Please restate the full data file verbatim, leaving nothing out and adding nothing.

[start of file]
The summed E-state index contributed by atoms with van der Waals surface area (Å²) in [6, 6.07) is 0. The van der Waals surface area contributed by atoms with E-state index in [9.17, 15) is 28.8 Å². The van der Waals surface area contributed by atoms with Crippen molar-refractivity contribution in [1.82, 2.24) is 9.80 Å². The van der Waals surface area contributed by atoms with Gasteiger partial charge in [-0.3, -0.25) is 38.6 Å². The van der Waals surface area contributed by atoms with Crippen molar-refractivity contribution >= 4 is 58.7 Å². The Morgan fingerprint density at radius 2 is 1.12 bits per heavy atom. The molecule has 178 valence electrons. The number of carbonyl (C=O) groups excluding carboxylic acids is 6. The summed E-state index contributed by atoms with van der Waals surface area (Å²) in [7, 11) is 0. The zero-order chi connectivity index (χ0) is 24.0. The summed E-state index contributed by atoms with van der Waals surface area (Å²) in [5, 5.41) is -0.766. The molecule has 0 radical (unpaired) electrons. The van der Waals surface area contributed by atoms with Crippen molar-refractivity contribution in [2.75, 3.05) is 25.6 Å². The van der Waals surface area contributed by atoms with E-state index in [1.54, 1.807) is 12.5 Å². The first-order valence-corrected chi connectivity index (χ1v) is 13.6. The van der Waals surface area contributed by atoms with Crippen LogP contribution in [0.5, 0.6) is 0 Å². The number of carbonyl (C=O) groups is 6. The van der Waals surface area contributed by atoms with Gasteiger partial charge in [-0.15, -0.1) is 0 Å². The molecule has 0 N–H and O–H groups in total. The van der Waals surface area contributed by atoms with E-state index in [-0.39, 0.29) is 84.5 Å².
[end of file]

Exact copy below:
The summed E-state index contributed by atoms with van der Waals surface area (Å²) in [6, 6.07) is 0. The van der Waals surface area contributed by atoms with E-state index in [9.17, 15) is 28.8 Å². The van der Waals surface area contributed by atoms with Crippen molar-refractivity contribution in [1.82, 2.24) is 9.80 Å². The van der Waals surface area contributed by atoms with Gasteiger partial charge in [-0.3, -0.25) is 38.6 Å². The van der Waals surface area contributed by atoms with Crippen molar-refractivity contribution >= 4 is 58.7 Å². The Morgan fingerprint density at radius 2 is 1.12 bits per heavy atom. The molecule has 178 valence electrons. The number of carbonyl (C=O) groups excluding carboxylic acids is 6. The summed E-state index contributed by atoms with van der Waals surface area (Å²) in [7, 11) is 0. The zero-order chi connectivity index (χ0) is 24.0. The summed E-state index contributed by atoms with van der Waals surface area (Å²) in [5, 5.41) is -0.766. The molecule has 0 radical (unpaired) electrons. The van der Waals surface area contributed by atoms with Crippen molar-refractivity contribution in [2.75, 3.05) is 25.6 Å². The van der Waals surface area contributed by atoms with E-state index in [1.54, 1.807) is 12.5 Å². The first-order valence-corrected chi connectivity index (χ1v) is 13.6. The van der Waals surface area contributed by atoms with Crippen LogP contribution in [0.5, 0.6) is 0 Å². The number of carbonyl (C=O) groups is 6. The van der Waals surface area contributed by atoms with Gasteiger partial charge in [-0.15, -0.1) is 0 Å². The molecule has 0 N–H and O–H groups in total. The van der Waals surface area contributed by atoms with E-state index in [-0.39, 0.29) is 84.5 Å².